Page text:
“Marmont, my wife is ill or unfaithful…”

She was in good health.


The day of his Coronation, when the carriage carrying himself and Josephine passed under the porch of the Tuileries, the eagle on its top broke off and fell to the ground.  When he heard about it, Napoleon closed his eyes and his complexion became “wax-like”.

The day he met Marie-Louise for the first time, he had to walk to the village in the rain, because a wheel had broken on his carriage.  He was white, and everyone understood that he saw this as a bad omen…

In 1812, during the Russian campaign, while on reconnaissance along the Niemen, his horse, startled by a hare, swerved and Napoleon, who was not a good rider, fell.  Without saying a word, he remounted.  He was frighteningly pale.   His entourage knew that he saw it as a bad omen.  A few minutes later, he said to them:

“You all thought like me, didn’t you?”

Napoleon believed in his lucky star, which he invoked whenever he was in danger, or at the beginning of a battle, and which he had added to all of his popular images…  He often alluded to it.  When he learned of the collusion of Moreau and Pichegru, he exclaimed:

“What stupidity!  Moreau knows that I have my star!…”

Which doesn’t stop him from signing himself twice in front of the astounded Police Prefect…

Another day, Cardinal Fesch tried to make a few remarks about the Spanish war.  Napoleon led him to a window, and asked him if he saw the star.  It was midday, and the cardinal said that he didn’t.  Napoleon told him:

“Well, as long as I am the only one to see it, all will be well, and I will not suffer any remarks from anyone…”

He was obsessed by this star, to the point of making it a motif of decoration for the imperial furniture.  He even wanted to use it for the emblem of the Legion d’Honneur, which explains its original name of “l’ordre de l’Etoile”.


He liked ghost stories, and told them at Malmaison.  He had all of the candles blown out, sat near the fire, and launched into stories peopled with ghosts, which made the Court ladies shiver.  But if anyone smiled, he became angry:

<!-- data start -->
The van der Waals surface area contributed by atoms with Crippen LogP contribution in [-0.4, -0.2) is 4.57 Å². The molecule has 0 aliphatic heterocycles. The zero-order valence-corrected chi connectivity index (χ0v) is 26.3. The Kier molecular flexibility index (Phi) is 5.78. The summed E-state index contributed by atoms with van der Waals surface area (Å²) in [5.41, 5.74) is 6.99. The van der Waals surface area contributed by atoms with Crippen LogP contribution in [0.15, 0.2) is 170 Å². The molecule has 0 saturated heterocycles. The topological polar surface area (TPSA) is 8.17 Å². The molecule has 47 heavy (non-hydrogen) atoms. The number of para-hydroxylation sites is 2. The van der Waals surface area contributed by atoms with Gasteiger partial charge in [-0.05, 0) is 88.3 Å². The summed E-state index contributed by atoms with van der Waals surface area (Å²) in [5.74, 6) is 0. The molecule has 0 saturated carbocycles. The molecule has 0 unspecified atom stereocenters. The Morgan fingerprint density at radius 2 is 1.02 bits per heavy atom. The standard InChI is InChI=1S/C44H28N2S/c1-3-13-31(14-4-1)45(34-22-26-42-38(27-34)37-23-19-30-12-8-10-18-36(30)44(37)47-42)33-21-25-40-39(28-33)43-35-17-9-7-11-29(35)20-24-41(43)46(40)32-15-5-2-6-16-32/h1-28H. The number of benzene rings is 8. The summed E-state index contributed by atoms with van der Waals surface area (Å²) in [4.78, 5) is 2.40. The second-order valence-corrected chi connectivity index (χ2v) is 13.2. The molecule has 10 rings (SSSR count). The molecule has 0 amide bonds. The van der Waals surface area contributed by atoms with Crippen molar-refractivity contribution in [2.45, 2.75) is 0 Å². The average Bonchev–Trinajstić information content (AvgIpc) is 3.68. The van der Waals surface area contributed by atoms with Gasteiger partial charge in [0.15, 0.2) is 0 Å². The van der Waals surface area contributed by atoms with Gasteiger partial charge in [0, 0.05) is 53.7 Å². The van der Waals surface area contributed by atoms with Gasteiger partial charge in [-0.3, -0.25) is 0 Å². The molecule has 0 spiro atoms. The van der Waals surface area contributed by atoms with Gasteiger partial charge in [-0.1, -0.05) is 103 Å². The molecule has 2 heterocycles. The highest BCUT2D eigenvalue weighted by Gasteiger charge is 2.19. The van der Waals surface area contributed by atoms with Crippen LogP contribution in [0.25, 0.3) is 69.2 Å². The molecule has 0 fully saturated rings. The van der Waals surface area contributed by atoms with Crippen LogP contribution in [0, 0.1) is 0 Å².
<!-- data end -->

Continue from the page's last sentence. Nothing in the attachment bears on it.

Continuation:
“You mustn’t laugh at these stories.  They contain more truth than a lot of scholarly books!”


He also talked about the Tuileries’ Little Red Man.  This is a legendary character who appeared since the time of Catherine de Medicis, every time that an important event – usually bad – was going to happen to one of the principal inhabitants of the Tuileries.  It was said that Henri IV saw him on the morning of the day that Ravaillac assassinated him, that Anne d’Autriche bumped into him a few days before the Fronde erupted, and that Marie-Antoinette saw him in the corridor the day before the 10 August 1792…  It was also said that this Little Red Man appeared for the first time to Napoleon, not at the Tuileries, but in Egypt, and had offered his protection to him via a mysterious pact.  Legend has it that the Emperor saw him again in 1814, before the abdication…


Napoleon’s premonitions were at fault only once.  After Waterloo, on the Isle of Aix, before Rochefort, he was hesitating between flight to America or surrendering to the English.  A bird entered through the window.  Gourgaud caught it and said that it was a sign of happiness.  Napoleon told him to set it free so that he could see the augures…

The bird flew towards the English fleet.  That same evening, Napoleon sent negotiators to the Bellerophon, the boat which was to transport him to Sainte-Helene…

His lucky star had disappeared…